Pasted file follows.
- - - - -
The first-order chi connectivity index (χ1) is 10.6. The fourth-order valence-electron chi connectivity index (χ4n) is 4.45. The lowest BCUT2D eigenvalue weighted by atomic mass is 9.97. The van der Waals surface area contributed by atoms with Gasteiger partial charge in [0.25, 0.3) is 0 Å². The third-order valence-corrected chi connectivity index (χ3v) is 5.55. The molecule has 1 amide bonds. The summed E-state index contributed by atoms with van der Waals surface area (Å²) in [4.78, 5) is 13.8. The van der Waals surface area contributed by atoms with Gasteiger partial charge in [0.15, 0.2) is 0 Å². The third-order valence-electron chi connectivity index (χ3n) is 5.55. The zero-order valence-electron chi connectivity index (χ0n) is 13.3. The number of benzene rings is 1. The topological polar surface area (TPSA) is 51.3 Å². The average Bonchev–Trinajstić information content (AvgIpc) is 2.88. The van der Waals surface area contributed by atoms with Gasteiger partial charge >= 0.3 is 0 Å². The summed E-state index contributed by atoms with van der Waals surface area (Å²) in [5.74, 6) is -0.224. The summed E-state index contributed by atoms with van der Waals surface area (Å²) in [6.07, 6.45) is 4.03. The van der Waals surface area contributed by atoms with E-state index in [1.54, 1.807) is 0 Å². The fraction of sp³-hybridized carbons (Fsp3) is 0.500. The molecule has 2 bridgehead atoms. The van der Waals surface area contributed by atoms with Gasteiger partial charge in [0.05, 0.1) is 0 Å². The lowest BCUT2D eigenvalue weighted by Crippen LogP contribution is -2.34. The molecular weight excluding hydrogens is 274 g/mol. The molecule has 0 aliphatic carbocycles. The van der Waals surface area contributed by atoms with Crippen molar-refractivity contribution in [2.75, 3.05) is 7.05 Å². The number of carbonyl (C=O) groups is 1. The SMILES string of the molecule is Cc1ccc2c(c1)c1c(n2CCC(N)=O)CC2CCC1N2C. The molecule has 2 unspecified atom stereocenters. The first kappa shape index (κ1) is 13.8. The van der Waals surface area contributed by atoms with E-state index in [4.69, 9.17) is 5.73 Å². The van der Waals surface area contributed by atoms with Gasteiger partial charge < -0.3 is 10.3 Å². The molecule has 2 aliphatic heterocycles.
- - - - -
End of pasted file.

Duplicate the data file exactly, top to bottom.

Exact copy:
The first-order chi connectivity index (χ1) is 10.6. The fourth-order valence-electron chi connectivity index (χ4n) is 4.45. The lowest BCUT2D eigenvalue weighted by atomic mass is 9.97. The van der Waals surface area contributed by atoms with Gasteiger partial charge in [0.25, 0.3) is 0 Å². The third-order valence-corrected chi connectivity index (χ3v) is 5.55. The molecule has 1 amide bonds. The summed E-state index contributed by atoms with van der Waals surface area (Å²) in [4.78, 5) is 13.8. The van der Waals surface area contributed by atoms with Gasteiger partial charge in [0.15, 0.2) is 0 Å². The third-order valence-electron chi connectivity index (χ3n) is 5.55. The zero-order valence-electron chi connectivity index (χ0n) is 13.3. The number of benzene rings is 1. The topological polar surface area (TPSA) is 51.3 Å². The average Bonchev–Trinajstić information content (AvgIpc) is 2.88. The van der Waals surface area contributed by atoms with Gasteiger partial charge >= 0.3 is 0 Å². The summed E-state index contributed by atoms with van der Waals surface area (Å²) in [5.74, 6) is -0.224. The summed E-state index contributed by atoms with van der Waals surface area (Å²) in [6.07, 6.45) is 4.03. The van der Waals surface area contributed by atoms with E-state index in [1.54, 1.807) is 0 Å². The fraction of sp³-hybridized carbons (Fsp3) is 0.500. The molecule has 2 bridgehead atoms. The van der Waals surface area contributed by atoms with Gasteiger partial charge in [0.05, 0.1) is 0 Å². The lowest BCUT2D eigenvalue weighted by Crippen LogP contribution is -2.34. The molecular weight excluding hydrogens is 274 g/mol. The molecule has 0 aliphatic carbocycles. The van der Waals surface area contributed by atoms with Crippen molar-refractivity contribution in [2.75, 3.05) is 7.05 Å². The number of carbonyl (C=O) groups is 1. The SMILES string of the molecule is Cc1ccc2c(c1)c1c(n2CCC(N)=O)CC2CCC1N2C. The molecule has 2 unspecified atom stereocenters. The first kappa shape index (κ1) is 13.8. The van der Waals surface area contributed by atoms with E-state index in [4.69, 9.17) is 5.73 Å². The van der Waals surface area contributed by atoms with Gasteiger partial charge < -0.3 is 10.3 Å². The molecule has 2 aliphatic heterocycles.